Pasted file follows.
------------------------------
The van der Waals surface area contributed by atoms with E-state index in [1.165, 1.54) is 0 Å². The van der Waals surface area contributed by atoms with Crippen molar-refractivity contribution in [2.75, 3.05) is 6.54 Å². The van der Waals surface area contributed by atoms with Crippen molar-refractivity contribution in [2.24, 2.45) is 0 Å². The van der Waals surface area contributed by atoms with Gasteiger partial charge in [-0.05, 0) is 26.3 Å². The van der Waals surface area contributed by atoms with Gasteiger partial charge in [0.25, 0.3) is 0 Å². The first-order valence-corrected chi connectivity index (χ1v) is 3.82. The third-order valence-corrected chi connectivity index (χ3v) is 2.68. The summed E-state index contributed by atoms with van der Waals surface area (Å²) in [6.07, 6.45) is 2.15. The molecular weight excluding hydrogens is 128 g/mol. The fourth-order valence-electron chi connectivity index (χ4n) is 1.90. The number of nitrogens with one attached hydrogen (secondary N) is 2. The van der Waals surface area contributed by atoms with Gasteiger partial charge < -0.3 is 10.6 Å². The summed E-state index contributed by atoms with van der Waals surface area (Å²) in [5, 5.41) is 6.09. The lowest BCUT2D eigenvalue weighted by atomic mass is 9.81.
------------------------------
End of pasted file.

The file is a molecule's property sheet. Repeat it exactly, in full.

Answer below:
The van der Waals surface area contributed by atoms with E-state index in [1.165, 1.54) is 0 Å². The van der Waals surface area contributed by atoms with Crippen molar-refractivity contribution in [2.75, 3.05) is 6.54 Å². The van der Waals surface area contributed by atoms with Crippen molar-refractivity contribution in [2.24, 2.45) is 0 Å². The van der Waals surface area contributed by atoms with Gasteiger partial charge in [-0.05, 0) is 26.3 Å². The van der Waals surface area contributed by atoms with Gasteiger partial charge in [0.25, 0.3) is 0 Å². The first-order valence-corrected chi connectivity index (χ1v) is 3.82. The third-order valence-corrected chi connectivity index (χ3v) is 2.68. The summed E-state index contributed by atoms with van der Waals surface area (Å²) in [6.07, 6.45) is 2.15. The molecular weight excluding hydrogens is 128 g/mol. The fourth-order valence-electron chi connectivity index (χ4n) is 1.90. The number of nitrogens with one attached hydrogen (secondary N) is 2. The van der Waals surface area contributed by atoms with Gasteiger partial charge < -0.3 is 10.6 Å². The summed E-state index contributed by atoms with van der Waals surface area (Å²) in [5, 5.41) is 6.09. The lowest BCUT2D eigenvalue weighted by atomic mass is 9.81.